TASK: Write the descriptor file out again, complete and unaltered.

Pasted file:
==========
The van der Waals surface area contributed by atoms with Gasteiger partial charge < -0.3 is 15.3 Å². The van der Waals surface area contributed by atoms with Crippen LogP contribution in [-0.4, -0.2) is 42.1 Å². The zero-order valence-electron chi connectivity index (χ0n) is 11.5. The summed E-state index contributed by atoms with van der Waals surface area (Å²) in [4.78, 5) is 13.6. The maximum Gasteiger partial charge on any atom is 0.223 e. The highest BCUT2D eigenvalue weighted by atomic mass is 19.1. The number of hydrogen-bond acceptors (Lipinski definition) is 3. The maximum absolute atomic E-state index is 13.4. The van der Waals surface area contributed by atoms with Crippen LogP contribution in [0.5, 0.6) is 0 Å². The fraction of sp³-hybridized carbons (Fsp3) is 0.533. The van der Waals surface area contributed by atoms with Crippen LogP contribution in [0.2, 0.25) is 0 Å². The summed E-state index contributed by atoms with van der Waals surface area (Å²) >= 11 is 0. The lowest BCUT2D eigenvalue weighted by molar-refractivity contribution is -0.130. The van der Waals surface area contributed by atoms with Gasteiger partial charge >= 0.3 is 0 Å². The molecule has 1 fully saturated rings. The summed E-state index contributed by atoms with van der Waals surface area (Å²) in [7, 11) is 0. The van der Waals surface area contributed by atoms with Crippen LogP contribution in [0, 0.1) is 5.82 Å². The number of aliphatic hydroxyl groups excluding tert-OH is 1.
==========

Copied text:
The van der Waals surface area contributed by atoms with Gasteiger partial charge < -0.3 is 15.3 Å². The van der Waals surface area contributed by atoms with Crippen LogP contribution in [-0.4, -0.2) is 42.1 Å². The zero-order valence-electron chi connectivity index (χ0n) is 11.5. The summed E-state index contributed by atoms with van der Waals surface area (Å²) in [4.78, 5) is 13.6. The maximum Gasteiger partial charge on any atom is 0.223 e. The highest BCUT2D eigenvalue weighted by atomic mass is 19.1. The number of hydrogen-bond acceptors (Lipinski definition) is 3. The maximum absolute atomic E-state index is 13.4. The van der Waals surface area contributed by atoms with Crippen LogP contribution in [0.5, 0.6) is 0 Å². The fraction of sp³-hybridized carbons (Fsp3) is 0.533. The van der Waals surface area contributed by atoms with Crippen LogP contribution in [0.2, 0.25) is 0 Å². The summed E-state index contributed by atoms with van der Waals surface area (Å²) >= 11 is 0. The lowest BCUT2D eigenvalue weighted by molar-refractivity contribution is -0.130. The van der Waals surface area contributed by atoms with Gasteiger partial charge >= 0.3 is 0 Å². The molecule has 1 fully saturated rings. The summed E-state index contributed by atoms with van der Waals surface area (Å²) in [7, 11) is 0. The van der Waals surface area contributed by atoms with Crippen LogP contribution in [0, 0.1) is 5.82 Å². The number of aliphatic hydroxyl groups excluding tert-OH is 1.